Cook elected American Association for the Advancement of Science fellow
8:28 a.m., Dec. 10, 2012--L. Pamela Cook-Ioannidis, professor of mathematical sciences and associate dean of engineering at the University of Delaware, has been elected a fellow of the American Association for the Advancement of Science (AAAS).
The association, which awards the title to members who are selected by their peers, will officially award the distinction to its new fellows at its annual meeting in February.
Richard Heck's legacy
Cook-Ioannidis was specifically recognized for her "significant contributions to the mathematics of fluids (compressible and viscoelastic) and to the profession, particularly in proactive service and leadership within SIAM," the Society for Industrial and Applied Mathematics. She is currently SIAM's vice president for publications, formerly was editor-in-chief of a SIAM's Journal of Applied Mathematics and is an inaugural fellow of the society.
An applied mathematician, her research focuses on mathematical modeling of fluid mechanics and prediction of flow properties, with a current emphasis on complex fluids such as those used in shampoos and others that don't behave like water. She is conducting research on surfactants, or fluids that can act as detergents or dispersants.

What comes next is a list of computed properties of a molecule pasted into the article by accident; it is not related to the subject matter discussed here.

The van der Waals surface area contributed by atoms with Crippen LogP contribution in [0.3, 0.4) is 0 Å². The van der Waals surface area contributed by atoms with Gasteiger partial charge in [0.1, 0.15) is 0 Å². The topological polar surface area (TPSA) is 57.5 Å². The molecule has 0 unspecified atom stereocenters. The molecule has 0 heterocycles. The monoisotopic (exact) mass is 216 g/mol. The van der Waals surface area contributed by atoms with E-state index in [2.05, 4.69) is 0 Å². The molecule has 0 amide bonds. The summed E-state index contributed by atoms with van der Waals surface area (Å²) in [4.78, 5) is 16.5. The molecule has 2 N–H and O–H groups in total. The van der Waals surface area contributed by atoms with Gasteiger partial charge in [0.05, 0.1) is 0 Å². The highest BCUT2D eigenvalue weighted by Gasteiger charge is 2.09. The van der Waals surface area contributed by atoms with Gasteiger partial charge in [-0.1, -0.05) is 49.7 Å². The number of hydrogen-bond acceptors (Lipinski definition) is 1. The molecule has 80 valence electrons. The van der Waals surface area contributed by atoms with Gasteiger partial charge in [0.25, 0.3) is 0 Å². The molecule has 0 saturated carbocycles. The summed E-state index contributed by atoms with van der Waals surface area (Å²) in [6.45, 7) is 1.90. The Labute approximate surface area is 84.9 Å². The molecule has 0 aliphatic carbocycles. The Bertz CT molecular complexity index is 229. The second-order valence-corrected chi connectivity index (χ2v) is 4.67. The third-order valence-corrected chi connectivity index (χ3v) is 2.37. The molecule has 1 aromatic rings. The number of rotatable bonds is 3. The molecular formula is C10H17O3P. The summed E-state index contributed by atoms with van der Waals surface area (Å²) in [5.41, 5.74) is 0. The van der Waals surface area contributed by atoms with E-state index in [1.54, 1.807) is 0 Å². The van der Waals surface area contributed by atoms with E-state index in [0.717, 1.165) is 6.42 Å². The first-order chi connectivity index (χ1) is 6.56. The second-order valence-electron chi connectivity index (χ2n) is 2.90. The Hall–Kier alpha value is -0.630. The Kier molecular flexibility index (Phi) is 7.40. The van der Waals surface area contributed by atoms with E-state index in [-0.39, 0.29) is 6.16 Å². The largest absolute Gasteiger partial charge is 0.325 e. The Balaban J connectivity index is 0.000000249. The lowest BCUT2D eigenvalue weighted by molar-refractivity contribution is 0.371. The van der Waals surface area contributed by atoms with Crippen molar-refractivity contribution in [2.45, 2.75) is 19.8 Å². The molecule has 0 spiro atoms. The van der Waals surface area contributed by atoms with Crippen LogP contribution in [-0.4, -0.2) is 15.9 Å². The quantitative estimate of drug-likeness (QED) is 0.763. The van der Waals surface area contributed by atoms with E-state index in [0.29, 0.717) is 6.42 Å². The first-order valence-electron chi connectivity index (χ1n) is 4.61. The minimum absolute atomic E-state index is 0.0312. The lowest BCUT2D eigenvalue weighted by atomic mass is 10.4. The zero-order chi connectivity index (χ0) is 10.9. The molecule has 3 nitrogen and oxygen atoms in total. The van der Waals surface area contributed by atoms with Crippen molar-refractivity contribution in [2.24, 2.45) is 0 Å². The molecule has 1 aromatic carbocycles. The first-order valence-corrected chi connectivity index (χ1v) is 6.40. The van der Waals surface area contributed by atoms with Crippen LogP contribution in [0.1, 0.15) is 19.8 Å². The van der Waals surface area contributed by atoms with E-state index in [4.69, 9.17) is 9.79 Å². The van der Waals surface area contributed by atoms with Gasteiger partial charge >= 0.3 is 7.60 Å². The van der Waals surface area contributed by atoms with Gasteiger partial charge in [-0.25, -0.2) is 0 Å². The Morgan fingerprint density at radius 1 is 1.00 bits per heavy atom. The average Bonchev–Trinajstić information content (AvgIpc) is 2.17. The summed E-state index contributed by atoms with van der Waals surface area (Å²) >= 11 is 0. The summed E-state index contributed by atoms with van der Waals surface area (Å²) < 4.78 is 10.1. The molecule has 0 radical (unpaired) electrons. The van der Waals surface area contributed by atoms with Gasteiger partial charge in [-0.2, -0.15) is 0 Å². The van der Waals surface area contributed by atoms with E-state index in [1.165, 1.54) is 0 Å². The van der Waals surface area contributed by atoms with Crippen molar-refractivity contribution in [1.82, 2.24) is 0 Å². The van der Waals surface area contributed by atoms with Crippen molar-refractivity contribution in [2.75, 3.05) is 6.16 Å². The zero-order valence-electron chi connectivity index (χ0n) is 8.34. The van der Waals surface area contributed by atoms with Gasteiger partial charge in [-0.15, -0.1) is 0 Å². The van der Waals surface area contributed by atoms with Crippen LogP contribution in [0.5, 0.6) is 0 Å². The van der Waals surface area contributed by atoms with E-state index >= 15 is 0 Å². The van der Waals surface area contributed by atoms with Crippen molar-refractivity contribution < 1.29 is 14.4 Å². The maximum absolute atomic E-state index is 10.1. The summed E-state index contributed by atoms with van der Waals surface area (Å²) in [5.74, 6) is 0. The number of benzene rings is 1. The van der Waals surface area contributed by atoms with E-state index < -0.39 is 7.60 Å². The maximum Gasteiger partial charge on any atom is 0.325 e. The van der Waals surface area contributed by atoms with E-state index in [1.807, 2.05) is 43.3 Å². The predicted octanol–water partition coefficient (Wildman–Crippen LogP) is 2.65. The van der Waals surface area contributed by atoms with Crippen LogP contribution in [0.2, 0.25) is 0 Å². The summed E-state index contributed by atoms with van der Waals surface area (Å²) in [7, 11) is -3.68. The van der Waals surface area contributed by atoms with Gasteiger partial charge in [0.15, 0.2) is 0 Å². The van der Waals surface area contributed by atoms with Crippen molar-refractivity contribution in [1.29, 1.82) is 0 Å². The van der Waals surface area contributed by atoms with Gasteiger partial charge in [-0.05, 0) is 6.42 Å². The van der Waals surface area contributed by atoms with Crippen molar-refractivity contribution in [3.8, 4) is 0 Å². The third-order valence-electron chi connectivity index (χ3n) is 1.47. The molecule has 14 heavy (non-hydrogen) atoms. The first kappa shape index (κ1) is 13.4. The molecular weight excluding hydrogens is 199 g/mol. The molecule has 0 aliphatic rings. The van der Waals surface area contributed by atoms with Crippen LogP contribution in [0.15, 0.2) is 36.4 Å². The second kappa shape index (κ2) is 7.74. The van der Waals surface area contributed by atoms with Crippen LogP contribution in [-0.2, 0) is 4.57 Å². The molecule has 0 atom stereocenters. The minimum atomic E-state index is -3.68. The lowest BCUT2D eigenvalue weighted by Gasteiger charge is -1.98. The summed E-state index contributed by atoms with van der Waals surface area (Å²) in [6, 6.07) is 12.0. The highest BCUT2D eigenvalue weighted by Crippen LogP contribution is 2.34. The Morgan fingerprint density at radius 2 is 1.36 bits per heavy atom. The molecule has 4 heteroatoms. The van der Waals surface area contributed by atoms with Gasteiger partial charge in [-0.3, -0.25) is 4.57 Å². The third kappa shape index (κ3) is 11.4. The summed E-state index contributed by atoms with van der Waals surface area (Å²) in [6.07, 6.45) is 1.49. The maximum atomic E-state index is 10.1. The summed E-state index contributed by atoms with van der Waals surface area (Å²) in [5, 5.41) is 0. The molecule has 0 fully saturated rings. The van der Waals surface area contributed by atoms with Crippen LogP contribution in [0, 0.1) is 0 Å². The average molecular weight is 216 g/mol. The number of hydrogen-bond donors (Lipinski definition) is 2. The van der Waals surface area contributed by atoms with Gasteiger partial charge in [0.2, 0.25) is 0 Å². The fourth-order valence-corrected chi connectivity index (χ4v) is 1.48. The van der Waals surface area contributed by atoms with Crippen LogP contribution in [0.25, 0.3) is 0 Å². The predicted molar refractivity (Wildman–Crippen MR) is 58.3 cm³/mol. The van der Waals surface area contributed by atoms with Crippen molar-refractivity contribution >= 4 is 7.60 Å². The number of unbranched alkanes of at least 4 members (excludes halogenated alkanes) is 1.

Cook-Ioannidis chaired UD's mathematics department for nine years and chaired the University's Commission on the Status of Women for six years.
A faculty scholar with the College of Arts and Sciences' Center for the Study of Diversity, she is interested in improving the recruitment and retention of women in the fields of science, technology, engineering and mathematics (STEM), especially at the faculty and graduate student level. She received the 2012 University Change Agent Award from the Women Engineers ProActive Network.
Cook-Ioannidis earned her doctorate in mathematics at Cornell University, received a NATO postdoctoral fellowship to Utrecht University in the Netherlands and then was a mathematics department faculty member for 10 years at the University of California Los Angeles before joining UD. She has held visiting positions at institutions including the California Institute of Technology and the University of Maryland and is the co-author of the book Transonic Aerodynamics.
About the AAAS
The American Association for the Advancement of Science is an international nonprofit organization dedicated to advancing science around the world by serving as an educator, leader, spokesperson and professional association. It publishes the journal Science, which has the largest paid circulation of any peer-reviewed general science journal in the world and an estimated total readership of one million.
Founded in 1848, AAAS serves more than 260 affiliated societies and academies of science, representing 10 million individuals.
Article by Ann Manser
Photo by Ambre Alexander